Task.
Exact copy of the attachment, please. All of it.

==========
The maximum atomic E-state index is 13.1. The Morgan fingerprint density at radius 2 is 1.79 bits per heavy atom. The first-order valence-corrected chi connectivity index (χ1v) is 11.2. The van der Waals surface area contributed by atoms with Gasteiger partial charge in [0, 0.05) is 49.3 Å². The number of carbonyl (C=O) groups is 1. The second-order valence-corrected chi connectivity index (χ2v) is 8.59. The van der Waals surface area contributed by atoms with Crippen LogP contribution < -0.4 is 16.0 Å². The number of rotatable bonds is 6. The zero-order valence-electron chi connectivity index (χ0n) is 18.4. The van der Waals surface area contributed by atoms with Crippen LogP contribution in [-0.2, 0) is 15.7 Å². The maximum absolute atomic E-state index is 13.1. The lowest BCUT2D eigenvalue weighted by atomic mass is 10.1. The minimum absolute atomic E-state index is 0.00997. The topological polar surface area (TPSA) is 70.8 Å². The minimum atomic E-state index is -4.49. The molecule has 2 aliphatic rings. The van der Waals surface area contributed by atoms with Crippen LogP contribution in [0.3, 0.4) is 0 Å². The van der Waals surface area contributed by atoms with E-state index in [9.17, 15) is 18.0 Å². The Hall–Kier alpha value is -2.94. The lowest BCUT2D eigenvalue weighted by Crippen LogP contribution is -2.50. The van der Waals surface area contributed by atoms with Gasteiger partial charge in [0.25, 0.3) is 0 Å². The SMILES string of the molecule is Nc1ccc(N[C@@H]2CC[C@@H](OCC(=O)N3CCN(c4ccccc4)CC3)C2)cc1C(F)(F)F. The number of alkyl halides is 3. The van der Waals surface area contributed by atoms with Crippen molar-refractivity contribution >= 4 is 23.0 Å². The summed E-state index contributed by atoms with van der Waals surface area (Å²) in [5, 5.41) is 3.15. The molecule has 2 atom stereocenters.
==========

The maximum atomic E-state index is 13.1. The Morgan fingerprint density at radius 2 is 1.79 bits per heavy atom. The first-order valence-corrected chi connectivity index (χ1v) is 11.2. The van der Waals surface area contributed by atoms with Gasteiger partial charge in [0, 0.05) is 49.3 Å². The number of carbonyl (C=O) groups is 1. The second-order valence-corrected chi connectivity index (χ2v) is 8.59. The van der Waals surface area contributed by atoms with Crippen LogP contribution < -0.4 is 16.0 Å². The number of rotatable bonds is 6. The zero-order valence-electron chi connectivity index (χ0n) is 18.4. The van der Waals surface area contributed by atoms with Crippen LogP contribution in [-0.2, 0) is 15.7 Å². The maximum absolute atomic E-state index is 13.1. The lowest BCUT2D eigenvalue weighted by atomic mass is 10.1. The minimum absolute atomic E-state index is 0.00997. The topological polar surface area (TPSA) is 70.8 Å². The minimum atomic E-state index is -4.49. The molecule has 2 aliphatic rings. The van der Waals surface area contributed by atoms with Crippen LogP contribution in [0.3, 0.4) is 0 Å². The van der Waals surface area contributed by atoms with E-state index in [9.17, 15) is 18.0 Å². The Hall–Kier alpha value is -2.94. The lowest BCUT2D eigenvalue weighted by Crippen LogP contribution is -2.50. The van der Waals surface area contributed by atoms with Gasteiger partial charge in [0.25, 0.3) is 0 Å². The SMILES string of the molecule is Nc1ccc(N[C@@H]2CC[C@@H](OCC(=O)N3CCN(c4ccccc4)CC3)C2)cc1C(F)(F)F. The number of alkyl halides is 3. The van der Waals surface area contributed by atoms with Crippen molar-refractivity contribution >= 4 is 23.0 Å². The summed E-state index contributed by atoms with van der Waals surface area (Å²) in [5, 5.41) is 3.15. The molecule has 2 atom stereocenters.